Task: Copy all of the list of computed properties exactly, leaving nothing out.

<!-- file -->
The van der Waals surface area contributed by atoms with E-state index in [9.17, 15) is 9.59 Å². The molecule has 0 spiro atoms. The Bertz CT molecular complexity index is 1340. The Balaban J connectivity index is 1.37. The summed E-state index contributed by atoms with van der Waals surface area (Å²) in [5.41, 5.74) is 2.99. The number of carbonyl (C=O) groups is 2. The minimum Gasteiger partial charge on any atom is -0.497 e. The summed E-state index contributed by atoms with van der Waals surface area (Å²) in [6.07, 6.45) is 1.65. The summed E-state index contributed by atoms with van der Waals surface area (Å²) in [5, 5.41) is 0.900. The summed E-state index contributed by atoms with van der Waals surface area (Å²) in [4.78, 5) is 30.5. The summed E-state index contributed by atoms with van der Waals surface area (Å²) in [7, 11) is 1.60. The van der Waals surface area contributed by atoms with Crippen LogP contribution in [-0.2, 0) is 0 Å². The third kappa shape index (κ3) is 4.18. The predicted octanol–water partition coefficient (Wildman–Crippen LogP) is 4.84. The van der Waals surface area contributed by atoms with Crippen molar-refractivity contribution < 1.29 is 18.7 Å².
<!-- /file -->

The van der Waals surface area contributed by atoms with E-state index in [9.17, 15) is 9.59 Å². The molecule has 0 spiro atoms. The Bertz CT molecular complexity index is 1340. The Balaban J connectivity index is 1.37. The summed E-state index contributed by atoms with van der Waals surface area (Å²) in [5.41, 5.74) is 2.99. The number of carbonyl (C=O) groups is 2. The minimum Gasteiger partial charge on any atom is -0.497 e. The summed E-state index contributed by atoms with van der Waals surface area (Å²) in [6.07, 6.45) is 1.65. The summed E-state index contributed by atoms with van der Waals surface area (Å²) in [5, 5.41) is 0.900. The summed E-state index contributed by atoms with van der Waals surface area (Å²) in [4.78, 5) is 30.5. The summed E-state index contributed by atoms with van der Waals surface area (Å²) in [7, 11) is 1.60. The van der Waals surface area contributed by atoms with Crippen LogP contribution in [-0.2, 0) is 0 Å². The third kappa shape index (κ3) is 4.18. The predicted octanol–water partition coefficient (Wildman–Crippen LogP) is 4.84. The van der Waals surface area contributed by atoms with Crippen molar-refractivity contribution < 1.29 is 18.7 Å².